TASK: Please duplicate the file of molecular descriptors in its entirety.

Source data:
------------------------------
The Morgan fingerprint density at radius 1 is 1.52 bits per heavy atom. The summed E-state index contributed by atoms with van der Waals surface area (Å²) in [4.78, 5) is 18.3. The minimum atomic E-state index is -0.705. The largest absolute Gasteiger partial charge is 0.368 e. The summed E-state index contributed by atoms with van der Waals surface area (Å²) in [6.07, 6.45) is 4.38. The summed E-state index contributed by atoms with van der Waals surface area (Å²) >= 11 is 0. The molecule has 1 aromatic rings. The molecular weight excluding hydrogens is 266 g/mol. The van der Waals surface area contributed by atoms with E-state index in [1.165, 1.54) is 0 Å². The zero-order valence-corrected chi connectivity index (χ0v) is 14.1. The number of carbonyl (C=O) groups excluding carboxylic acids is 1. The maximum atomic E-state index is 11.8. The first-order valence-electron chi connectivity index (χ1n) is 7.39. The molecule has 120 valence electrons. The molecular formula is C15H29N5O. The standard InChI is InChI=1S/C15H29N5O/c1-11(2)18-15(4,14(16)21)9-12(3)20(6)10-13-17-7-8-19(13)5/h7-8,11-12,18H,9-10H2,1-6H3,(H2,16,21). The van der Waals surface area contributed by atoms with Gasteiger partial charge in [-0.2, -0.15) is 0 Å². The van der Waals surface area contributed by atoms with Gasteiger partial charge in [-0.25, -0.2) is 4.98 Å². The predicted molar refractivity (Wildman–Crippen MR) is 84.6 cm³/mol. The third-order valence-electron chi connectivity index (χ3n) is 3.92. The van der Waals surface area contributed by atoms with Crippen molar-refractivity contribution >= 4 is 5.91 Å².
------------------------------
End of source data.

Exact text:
The Morgan fingerprint density at radius 1 is 1.52 bits per heavy atom. The summed E-state index contributed by atoms with van der Waals surface area (Å²) in [4.78, 5) is 18.3. The minimum atomic E-state index is -0.705. The largest absolute Gasteiger partial charge is 0.368 e. The summed E-state index contributed by atoms with van der Waals surface area (Å²) in [6.07, 6.45) is 4.38. The summed E-state index contributed by atoms with van der Waals surface area (Å²) >= 11 is 0. The molecule has 1 aromatic rings. The molecular weight excluding hydrogens is 266 g/mol. The van der Waals surface area contributed by atoms with E-state index in [1.165, 1.54) is 0 Å². The zero-order valence-corrected chi connectivity index (χ0v) is 14.1. The number of carbonyl (C=O) groups excluding carboxylic acids is 1. The maximum atomic E-state index is 11.8. The first-order valence-electron chi connectivity index (χ1n) is 7.39. The molecule has 120 valence electrons. The molecular formula is C15H29N5O. The standard InChI is InChI=1S/C15H29N5O/c1-11(2)18-15(4,14(16)21)9-12(3)20(6)10-13-17-7-8-19(13)5/h7-8,11-12,18H,9-10H2,1-6H3,(H2,16,21). The van der Waals surface area contributed by atoms with Gasteiger partial charge in [-0.2, -0.15) is 0 Å². The van der Waals surface area contributed by atoms with Gasteiger partial charge in [-0.25, -0.2) is 4.98 Å². The predicted molar refractivity (Wildman–Crippen MR) is 84.6 cm³/mol. The third-order valence-electron chi connectivity index (χ3n) is 3.92. The van der Waals surface area contributed by atoms with Crippen molar-refractivity contribution >= 4 is 5.91 Å².